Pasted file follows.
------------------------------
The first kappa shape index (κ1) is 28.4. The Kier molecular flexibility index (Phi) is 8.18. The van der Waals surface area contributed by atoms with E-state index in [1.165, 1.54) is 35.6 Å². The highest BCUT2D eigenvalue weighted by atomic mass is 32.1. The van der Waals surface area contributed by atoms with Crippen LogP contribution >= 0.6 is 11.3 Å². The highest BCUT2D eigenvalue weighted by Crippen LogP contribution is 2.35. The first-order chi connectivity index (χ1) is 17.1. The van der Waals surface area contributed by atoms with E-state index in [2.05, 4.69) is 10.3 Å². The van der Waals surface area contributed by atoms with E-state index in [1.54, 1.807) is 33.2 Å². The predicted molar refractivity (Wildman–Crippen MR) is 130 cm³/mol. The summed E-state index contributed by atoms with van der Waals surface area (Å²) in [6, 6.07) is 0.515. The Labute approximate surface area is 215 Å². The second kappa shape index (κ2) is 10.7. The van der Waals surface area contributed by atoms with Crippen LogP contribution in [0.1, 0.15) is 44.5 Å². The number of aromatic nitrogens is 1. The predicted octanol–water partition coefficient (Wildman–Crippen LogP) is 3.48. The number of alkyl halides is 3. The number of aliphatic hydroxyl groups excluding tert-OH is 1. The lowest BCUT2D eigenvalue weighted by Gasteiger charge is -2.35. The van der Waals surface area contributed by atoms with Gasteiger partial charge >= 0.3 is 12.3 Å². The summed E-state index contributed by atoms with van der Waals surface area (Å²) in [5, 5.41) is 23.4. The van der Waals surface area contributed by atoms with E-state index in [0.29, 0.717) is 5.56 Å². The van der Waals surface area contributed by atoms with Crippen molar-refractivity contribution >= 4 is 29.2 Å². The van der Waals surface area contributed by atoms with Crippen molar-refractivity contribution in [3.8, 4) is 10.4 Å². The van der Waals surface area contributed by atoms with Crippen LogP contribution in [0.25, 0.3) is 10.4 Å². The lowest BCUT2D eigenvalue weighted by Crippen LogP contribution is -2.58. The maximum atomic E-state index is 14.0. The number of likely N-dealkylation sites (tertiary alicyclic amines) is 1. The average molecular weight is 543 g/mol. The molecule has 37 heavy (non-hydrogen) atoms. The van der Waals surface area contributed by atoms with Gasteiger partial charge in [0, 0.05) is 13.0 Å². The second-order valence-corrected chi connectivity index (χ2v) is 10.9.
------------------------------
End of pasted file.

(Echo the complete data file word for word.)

The first kappa shape index (κ1) is 28.4. The Kier molecular flexibility index (Phi) is 8.18. The van der Waals surface area contributed by atoms with E-state index in [1.165, 1.54) is 35.6 Å². The highest BCUT2D eigenvalue weighted by atomic mass is 32.1. The van der Waals surface area contributed by atoms with Crippen LogP contribution >= 0.6 is 11.3 Å². The highest BCUT2D eigenvalue weighted by Crippen LogP contribution is 2.35. The first-order chi connectivity index (χ1) is 17.1. The van der Waals surface area contributed by atoms with E-state index in [2.05, 4.69) is 10.3 Å². The van der Waals surface area contributed by atoms with E-state index in [1.54, 1.807) is 33.2 Å². The predicted molar refractivity (Wildman–Crippen MR) is 130 cm³/mol. The summed E-state index contributed by atoms with van der Waals surface area (Å²) in [6, 6.07) is 0.515. The Labute approximate surface area is 215 Å². The second kappa shape index (κ2) is 10.7. The van der Waals surface area contributed by atoms with Crippen LogP contribution in [0.1, 0.15) is 44.5 Å². The number of aromatic nitrogens is 1. The predicted octanol–water partition coefficient (Wildman–Crippen LogP) is 3.48. The number of alkyl halides is 3. The number of aliphatic hydroxyl groups excluding tert-OH is 1. The lowest BCUT2D eigenvalue weighted by Gasteiger charge is -2.35. The van der Waals surface area contributed by atoms with Gasteiger partial charge >= 0.3 is 12.3 Å². The summed E-state index contributed by atoms with van der Waals surface area (Å²) in [5, 5.41) is 23.4. The van der Waals surface area contributed by atoms with E-state index in [0.29, 0.717) is 5.56 Å². The van der Waals surface area contributed by atoms with Crippen molar-refractivity contribution >= 4 is 29.2 Å². The van der Waals surface area contributed by atoms with Crippen molar-refractivity contribution in [3.8, 4) is 10.4 Å². The van der Waals surface area contributed by atoms with Crippen LogP contribution in [0.25, 0.3) is 10.4 Å². The lowest BCUT2D eigenvalue weighted by Crippen LogP contribution is -2.58. The maximum atomic E-state index is 14.0. The number of likely N-dealkylation sites (tertiary alicyclic amines) is 1. The average molecular weight is 543 g/mol. The molecule has 37 heavy (non-hydrogen) atoms. The van der Waals surface area contributed by atoms with Gasteiger partial charge in [0, 0.05) is 13.0 Å². The second-order valence-corrected chi connectivity index (χ2v) is 10.9.